Again, not racist, merely classist.

In summation, if you loose the bonds of zoning, the result is pandemonium, disorganized coffee distribution, roller coasters, hurricanes, and shadows. It’s jumbled enough to scare off a rampaging spider robot.

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Disjointed Coughs Out Some Tired Dope Humor

Television critic Glenn Garvin views Netflix’s marijuana dispensary comedy Disjointed and did not find himself having a contact high:

Dopers so wrecked they can’t talk. Dopers so wrecked they can’t move. Dopers so wrecked they use the Heimlich maneuver to make each other exhale dope smoke rings. (Okay, that one’s new, at least for the first five seconds.) Basically, there’s not a gag in Disjointed that wouldn’t have fit into—or worn itself out as quickly as—a Cheech and Chong sketch or an early 1970s give-me-another-brownie flick like The Groove Tube.

But even back then, the driving force of cannabis comedy—hey, man, they’re smoking weed right there on the screen, my parents would be so freaked—lasted about as long as the pizza you ordered to counter the munchies. These days, with reefer madness reduced to reefer eccentricity (one in five Americans lives in states where it’s pretty easy to find a legal joint), the potency is even slighter. If Disjointed were actually dope, it would be growing-along-the-river skankweed.

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Disjointed Coughs Out Some Tired Dope Humor

Disjointed. Available now on Netflix.

Way back when, my college newspaper ran a review of a Cheech and Chong show under a headline that qualified as remarkably confessional for the time: “Dope Humor Has Its Limits.” I don’t know if we’ve got to make royalty payments to whatever youthful copy editor wrote that headline, but I can’t think of a single other thing to say about Netflix’s new sitcom Disjointed.

Dopers so wrecked they can’t talk. Dopers so wrecked they can’t move. Dopers so wrecked they use the Heimlich maneuver to make each other exhale dope smoke rings. (Okay, that one’s new, at least for the first five seconds.) Basically, there’s not a gag in Disjointed that wouldn’t have fit into—or worn itself out as quickly as—a Cheech and Chong sketch or an early 1970s give-me-another-brownie flick like The Groove Tube.

But even back then, the driving force of cannabis comedy—hey, man, they’re smoking weed right there on the screen, my parents would be so freaked—lasted about as long as the pizza you ordered to counter the munchies. These days, with reefer madness reduced to reefer eccentricity (one in five Americans lives in states where it’s pretty easy to find a legal joint), the potency is even slighter. If Disjointed were actually dope, it would be growing-along-the-river skankweed.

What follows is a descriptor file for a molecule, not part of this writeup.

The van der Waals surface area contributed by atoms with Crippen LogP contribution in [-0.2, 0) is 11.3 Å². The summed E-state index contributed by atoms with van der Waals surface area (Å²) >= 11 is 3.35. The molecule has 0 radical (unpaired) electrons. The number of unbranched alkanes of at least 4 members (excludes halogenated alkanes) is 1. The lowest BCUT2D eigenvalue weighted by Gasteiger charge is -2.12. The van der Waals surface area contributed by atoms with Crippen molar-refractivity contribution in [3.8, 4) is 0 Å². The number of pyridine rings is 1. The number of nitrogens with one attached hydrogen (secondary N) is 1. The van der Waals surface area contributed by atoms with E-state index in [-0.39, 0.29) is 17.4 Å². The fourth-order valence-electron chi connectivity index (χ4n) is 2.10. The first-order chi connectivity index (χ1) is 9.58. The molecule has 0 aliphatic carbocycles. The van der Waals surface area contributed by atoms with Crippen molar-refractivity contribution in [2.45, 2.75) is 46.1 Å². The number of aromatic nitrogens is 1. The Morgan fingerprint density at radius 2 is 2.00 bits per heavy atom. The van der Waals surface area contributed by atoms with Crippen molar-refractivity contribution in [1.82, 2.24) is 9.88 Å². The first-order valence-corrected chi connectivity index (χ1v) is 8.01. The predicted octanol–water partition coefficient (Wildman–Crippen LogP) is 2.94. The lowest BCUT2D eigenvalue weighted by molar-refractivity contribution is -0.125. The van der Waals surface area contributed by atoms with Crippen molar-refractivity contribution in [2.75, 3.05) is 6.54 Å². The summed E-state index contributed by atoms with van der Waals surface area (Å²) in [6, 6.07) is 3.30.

The wispy premise of Disjointed is that its dope-addled characters get wasted under the pretense of working in a Southern California medical-marijuana dispensary. Kathy Bates plays Ruth Whitefeather Feldman, the senescent hippie owner, who says she’s preaching “the gospel of marijuana: the miraculous plant that has the power to heal the sick, calm the afflicted, and usher in a golden age of people of people not being such dicks all the time.”

Mostly, she’s just oversampling her own product, with occasional timeouts to bicker with her son Travis (Aaron Moten, The Night Of), an MBA with more secular motives: “Petty soon, somebody is going to become the Walmart of cannabis. Why not us?”

Then there are employees: Jenny (Elizabeth Ho, Melissa & Joey), who introduces herself in one of the clinic’s Internet ads as “your tokin’ Asian,” whose tiger mom thinks she’s a surgeon; Olivia (Elizabeth Alderfer, Game Day), a refugee from a meth-blighted midwestern town who harbors secret doubts about the benignity of drugs; and Carter (Tone Bell, Truth Be Told), who has a secret of his own, one not usually associated with comedy.

If the substance of Disjointed seems straight out of 1972, so does its structure. It’s less a sitcom than a muddled series of stream-of-semi-consciousness sketches, punctuated by cut-ins of the clinic’s commercials, kind of a stoner version of Laugh-In. Though for you 1980s connoisseurs, there’s a running gag in which Jennie speaks Chinese to her mother—that’s it, no jokes, no punch lines, just the sound of Chinese—to the uproarious delight of the canned laugh track that’s been appended to the show. Not since John Hughes foreshadowed every appearance of a Chinese character named Long Duck Dong with the crashing sound of a gong in 1984’s Sixteen Candles has a producer or director deemed Asian ethnicity so innately amusing.